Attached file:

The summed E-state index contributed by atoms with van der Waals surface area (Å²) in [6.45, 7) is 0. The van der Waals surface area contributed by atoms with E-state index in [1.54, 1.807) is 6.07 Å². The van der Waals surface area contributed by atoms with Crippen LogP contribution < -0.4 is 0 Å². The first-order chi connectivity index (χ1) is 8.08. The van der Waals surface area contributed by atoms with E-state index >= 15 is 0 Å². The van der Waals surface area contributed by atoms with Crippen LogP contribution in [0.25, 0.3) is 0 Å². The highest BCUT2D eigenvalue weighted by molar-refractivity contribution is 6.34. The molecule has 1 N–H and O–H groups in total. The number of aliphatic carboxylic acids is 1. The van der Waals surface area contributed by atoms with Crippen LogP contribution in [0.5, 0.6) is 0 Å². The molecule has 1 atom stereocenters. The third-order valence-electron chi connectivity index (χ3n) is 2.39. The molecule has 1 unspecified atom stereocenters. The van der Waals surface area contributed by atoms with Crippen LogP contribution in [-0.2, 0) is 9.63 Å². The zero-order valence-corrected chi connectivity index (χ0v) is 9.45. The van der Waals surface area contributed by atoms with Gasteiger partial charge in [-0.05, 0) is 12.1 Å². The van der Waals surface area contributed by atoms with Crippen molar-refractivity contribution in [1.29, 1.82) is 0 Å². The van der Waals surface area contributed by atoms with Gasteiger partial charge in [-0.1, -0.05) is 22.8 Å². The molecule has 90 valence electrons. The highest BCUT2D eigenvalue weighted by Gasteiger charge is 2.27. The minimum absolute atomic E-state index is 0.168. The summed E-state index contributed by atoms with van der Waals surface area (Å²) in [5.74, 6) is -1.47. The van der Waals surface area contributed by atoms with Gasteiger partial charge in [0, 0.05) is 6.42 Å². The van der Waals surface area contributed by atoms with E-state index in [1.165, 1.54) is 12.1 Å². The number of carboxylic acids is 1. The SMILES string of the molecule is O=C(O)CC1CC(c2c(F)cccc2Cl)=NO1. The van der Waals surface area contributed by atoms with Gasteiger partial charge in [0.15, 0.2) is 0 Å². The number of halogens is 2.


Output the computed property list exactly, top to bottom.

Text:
The summed E-state index contributed by atoms with van der Waals surface area (Å²) in [6.45, 7) is 0. The van der Waals surface area contributed by atoms with E-state index in [1.54, 1.807) is 6.07 Å². The van der Waals surface area contributed by atoms with Crippen LogP contribution < -0.4 is 0 Å². The first-order chi connectivity index (χ1) is 8.08. The van der Waals surface area contributed by atoms with E-state index >= 15 is 0 Å². The van der Waals surface area contributed by atoms with Crippen LogP contribution in [0.25, 0.3) is 0 Å². The highest BCUT2D eigenvalue weighted by molar-refractivity contribution is 6.34. The molecule has 1 N–H and O–H groups in total. The number of aliphatic carboxylic acids is 1. The van der Waals surface area contributed by atoms with Crippen LogP contribution in [0.5, 0.6) is 0 Å². The molecule has 1 atom stereocenters. The third-order valence-electron chi connectivity index (χ3n) is 2.39. The molecule has 1 unspecified atom stereocenters. The van der Waals surface area contributed by atoms with Crippen LogP contribution in [-0.2, 0) is 9.63 Å². The zero-order valence-corrected chi connectivity index (χ0v) is 9.45. The van der Waals surface area contributed by atoms with Gasteiger partial charge in [-0.05, 0) is 12.1 Å². The van der Waals surface area contributed by atoms with Crippen molar-refractivity contribution in [1.29, 1.82) is 0 Å². The van der Waals surface area contributed by atoms with Gasteiger partial charge in [-0.1, -0.05) is 22.8 Å². The molecule has 90 valence electrons. The highest BCUT2D eigenvalue weighted by Gasteiger charge is 2.27. The minimum absolute atomic E-state index is 0.168. The summed E-state index contributed by atoms with van der Waals surface area (Å²) in [5.74, 6) is -1.47. The van der Waals surface area contributed by atoms with Gasteiger partial charge in [0, 0.05) is 6.42 Å². The van der Waals surface area contributed by atoms with E-state index in [1.165, 1.54) is 12.1 Å². The number of carboxylic acids is 1. The SMILES string of the molecule is O=C(O)CC1CC(c2c(F)cccc2Cl)=NO1. The van der Waals surface area contributed by atoms with Gasteiger partial charge in [0.15, 0.2) is 0 Å². The number of halogens is 2.